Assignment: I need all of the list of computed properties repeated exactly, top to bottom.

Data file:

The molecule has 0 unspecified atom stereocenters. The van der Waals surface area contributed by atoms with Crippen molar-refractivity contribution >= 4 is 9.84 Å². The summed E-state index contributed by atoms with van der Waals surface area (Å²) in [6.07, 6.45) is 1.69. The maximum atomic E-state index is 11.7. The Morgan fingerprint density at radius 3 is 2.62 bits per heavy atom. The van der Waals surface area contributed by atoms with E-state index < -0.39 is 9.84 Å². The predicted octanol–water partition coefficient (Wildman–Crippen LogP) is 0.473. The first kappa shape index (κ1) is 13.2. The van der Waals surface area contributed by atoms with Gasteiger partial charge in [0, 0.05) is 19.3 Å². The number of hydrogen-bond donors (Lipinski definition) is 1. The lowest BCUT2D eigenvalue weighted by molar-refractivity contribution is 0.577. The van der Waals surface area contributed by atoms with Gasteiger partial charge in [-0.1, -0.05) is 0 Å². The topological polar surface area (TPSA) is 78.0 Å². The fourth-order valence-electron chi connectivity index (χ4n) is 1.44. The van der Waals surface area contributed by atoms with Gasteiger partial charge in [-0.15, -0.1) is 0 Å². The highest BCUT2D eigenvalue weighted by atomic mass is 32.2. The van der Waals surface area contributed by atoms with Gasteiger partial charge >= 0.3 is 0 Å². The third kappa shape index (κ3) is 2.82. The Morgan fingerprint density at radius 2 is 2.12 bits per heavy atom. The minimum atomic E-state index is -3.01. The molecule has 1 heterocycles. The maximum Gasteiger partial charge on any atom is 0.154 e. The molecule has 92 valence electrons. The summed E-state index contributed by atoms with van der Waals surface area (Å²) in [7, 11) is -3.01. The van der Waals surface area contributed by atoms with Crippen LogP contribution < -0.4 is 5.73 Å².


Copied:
The molecule has 0 unspecified atom stereocenters. The van der Waals surface area contributed by atoms with Crippen molar-refractivity contribution >= 4 is 9.84 Å². The summed E-state index contributed by atoms with van der Waals surface area (Å²) in [6.07, 6.45) is 1.69. The maximum atomic E-state index is 11.7. The Morgan fingerprint density at radius 3 is 2.62 bits per heavy atom. The van der Waals surface area contributed by atoms with E-state index < -0.39 is 9.84 Å². The predicted octanol–water partition coefficient (Wildman–Crippen LogP) is 0.473. The first kappa shape index (κ1) is 13.2. The van der Waals surface area contributed by atoms with Gasteiger partial charge in [0, 0.05) is 19.3 Å². The number of hydrogen-bond donors (Lipinski definition) is 1. The lowest BCUT2D eigenvalue weighted by molar-refractivity contribution is 0.577. The van der Waals surface area contributed by atoms with Gasteiger partial charge in [-0.1, -0.05) is 0 Å². The topological polar surface area (TPSA) is 78.0 Å². The fourth-order valence-electron chi connectivity index (χ4n) is 1.44. The van der Waals surface area contributed by atoms with Gasteiger partial charge in [-0.15, -0.1) is 0 Å². The highest BCUT2D eigenvalue weighted by atomic mass is 32.2. The van der Waals surface area contributed by atoms with Gasteiger partial charge >= 0.3 is 0 Å². The third kappa shape index (κ3) is 2.82. The Morgan fingerprint density at radius 2 is 2.12 bits per heavy atom. The minimum atomic E-state index is -3.01. The molecule has 1 heterocycles. The maximum Gasteiger partial charge on any atom is 0.154 e. The molecule has 92 valence electrons. The summed E-state index contributed by atoms with van der Waals surface area (Å²) in [7, 11) is -3.01. The van der Waals surface area contributed by atoms with Crippen LogP contribution < -0.4 is 5.73 Å².